Report: Thousands Wrongly on Terror List
Friday, October 6, 2006; 10:59 PM
WASHINGTON -- Thousands of people have been mistakenly linked to names on terror watch lists when they crossed the border, boarded commercial airliners or were stopped for traffic violations, a government report said Friday.
More than 30,000 airline passengers have asked just one agency _ the Transportation Security Administration _ to have their names cleared from the lists, according to the Government Accountability Office report.
Hundreds of millions of people each year are screened against the lists by Customs and Border Protection, the State Department and state and local law enforcement agencies. The lists include names of people suspected of terrorism or of possibly having links to terrorist activity.
"Misidentifications can lead to delays, intensive questioning and searches, missed flights or denied entry at the border," the report said. "Whether appropriate relief is being afforded these individuals is still an open question."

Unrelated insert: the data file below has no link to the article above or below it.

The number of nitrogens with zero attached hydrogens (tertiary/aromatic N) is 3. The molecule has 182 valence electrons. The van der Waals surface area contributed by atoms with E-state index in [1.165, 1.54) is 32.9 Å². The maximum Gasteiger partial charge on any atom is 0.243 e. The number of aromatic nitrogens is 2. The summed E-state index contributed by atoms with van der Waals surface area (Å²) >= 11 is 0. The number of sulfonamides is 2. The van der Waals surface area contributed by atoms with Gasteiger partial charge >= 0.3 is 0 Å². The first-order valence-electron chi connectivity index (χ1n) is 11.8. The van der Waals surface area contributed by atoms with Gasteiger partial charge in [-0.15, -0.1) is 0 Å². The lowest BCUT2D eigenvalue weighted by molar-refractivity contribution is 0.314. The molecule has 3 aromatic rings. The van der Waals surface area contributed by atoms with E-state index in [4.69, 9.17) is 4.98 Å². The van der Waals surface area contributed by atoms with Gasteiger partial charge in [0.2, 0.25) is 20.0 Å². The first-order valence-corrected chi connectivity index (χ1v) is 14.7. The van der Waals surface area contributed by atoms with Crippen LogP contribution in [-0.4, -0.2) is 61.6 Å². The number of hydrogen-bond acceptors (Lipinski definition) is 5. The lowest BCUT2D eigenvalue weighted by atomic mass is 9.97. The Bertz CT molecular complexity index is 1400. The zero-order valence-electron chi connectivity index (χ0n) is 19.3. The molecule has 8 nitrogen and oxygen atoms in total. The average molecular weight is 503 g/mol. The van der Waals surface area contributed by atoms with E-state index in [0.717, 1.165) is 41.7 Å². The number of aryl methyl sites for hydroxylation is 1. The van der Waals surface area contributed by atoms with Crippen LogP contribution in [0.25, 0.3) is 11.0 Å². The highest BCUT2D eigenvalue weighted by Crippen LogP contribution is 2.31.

When questions arose about tens of thousands of names between December 2003 and January 2006, the names were sent back to the agencies that put them on the lists, the GAO said. Half of those were found to be misidentified, the report found.
In December 2003, disparate agencies with counterterrorism responsibilities consolidated dozens of watch lists of known or suspected terrorists into the new Terrorist Screening Center run by the FBI.
People are considered "misidentified" if they are matched to the database and then, upon further examination, are found not to match. They are usually misidentified because they have the same name as someone in the database.
People are considered "mistakenly listed" if they were put on the list in error or if they should no longer be included on the list because of subsequent events, the report said.
Problems developed with terrorist watch lists after the terrorist attacks of Sept. 11, 2001.
Maher Arar, a Canadian software engineer, was detained at New York's Kennedy Airport in 2002 because Canadian officials had asked that he be placed on a watch list. The U.S. transferred him without court approval to Syria where he was tortured and imprisoned for a year. A Canadian inquiry found that Arar should not have been on the list because he didn't do anything wrong.
The no-fly list given to airlines to make sure terrorists don't board airplanes grew exponentially after the attacks on the World Trade Center and the Pentagon. The no-fly list is part of the Terrorist Screening Center database.
Young children and well-known Americans like Sen. Edward M. Kennedy, D-Mass., were stopped at airports because their names were the same as those on the no-fly list.